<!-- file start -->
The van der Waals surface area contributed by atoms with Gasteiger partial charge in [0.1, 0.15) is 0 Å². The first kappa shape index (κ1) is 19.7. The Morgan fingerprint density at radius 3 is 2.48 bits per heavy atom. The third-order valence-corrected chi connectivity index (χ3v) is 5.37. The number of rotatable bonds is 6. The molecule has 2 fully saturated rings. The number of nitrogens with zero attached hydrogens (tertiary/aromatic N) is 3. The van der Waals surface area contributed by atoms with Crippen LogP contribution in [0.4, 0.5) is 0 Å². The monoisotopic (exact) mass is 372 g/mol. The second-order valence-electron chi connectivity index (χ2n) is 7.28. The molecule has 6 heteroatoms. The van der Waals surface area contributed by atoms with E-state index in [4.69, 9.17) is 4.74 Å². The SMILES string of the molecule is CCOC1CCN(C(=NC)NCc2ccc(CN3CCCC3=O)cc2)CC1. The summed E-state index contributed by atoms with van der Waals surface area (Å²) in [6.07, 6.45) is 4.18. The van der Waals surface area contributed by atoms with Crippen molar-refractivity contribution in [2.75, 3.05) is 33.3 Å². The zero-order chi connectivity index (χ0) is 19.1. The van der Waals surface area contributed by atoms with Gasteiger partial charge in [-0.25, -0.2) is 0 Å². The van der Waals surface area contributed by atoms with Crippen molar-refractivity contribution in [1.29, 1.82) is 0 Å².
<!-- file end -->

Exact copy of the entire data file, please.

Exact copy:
The van der Waals surface area contributed by atoms with Gasteiger partial charge in [0.1, 0.15) is 0 Å². The first kappa shape index (κ1) is 19.7. The Morgan fingerprint density at radius 3 is 2.48 bits per heavy atom. The third-order valence-corrected chi connectivity index (χ3v) is 5.37. The number of rotatable bonds is 6. The molecule has 2 fully saturated rings. The number of nitrogens with zero attached hydrogens (tertiary/aromatic N) is 3. The van der Waals surface area contributed by atoms with Crippen LogP contribution in [0.4, 0.5) is 0 Å². The monoisotopic (exact) mass is 372 g/mol. The second-order valence-electron chi connectivity index (χ2n) is 7.28. The molecule has 6 heteroatoms. The van der Waals surface area contributed by atoms with E-state index in [4.69, 9.17) is 4.74 Å². The SMILES string of the molecule is CCOC1CCN(C(=NC)NCc2ccc(CN3CCCC3=O)cc2)CC1. The summed E-state index contributed by atoms with van der Waals surface area (Å²) in [6.07, 6.45) is 4.18. The van der Waals surface area contributed by atoms with Crippen molar-refractivity contribution in [2.75, 3.05) is 33.3 Å². The zero-order chi connectivity index (χ0) is 19.1. The van der Waals surface area contributed by atoms with Gasteiger partial charge in [-0.25, -0.2) is 0 Å². The van der Waals surface area contributed by atoms with Crippen molar-refractivity contribution in [1.29, 1.82) is 0 Å².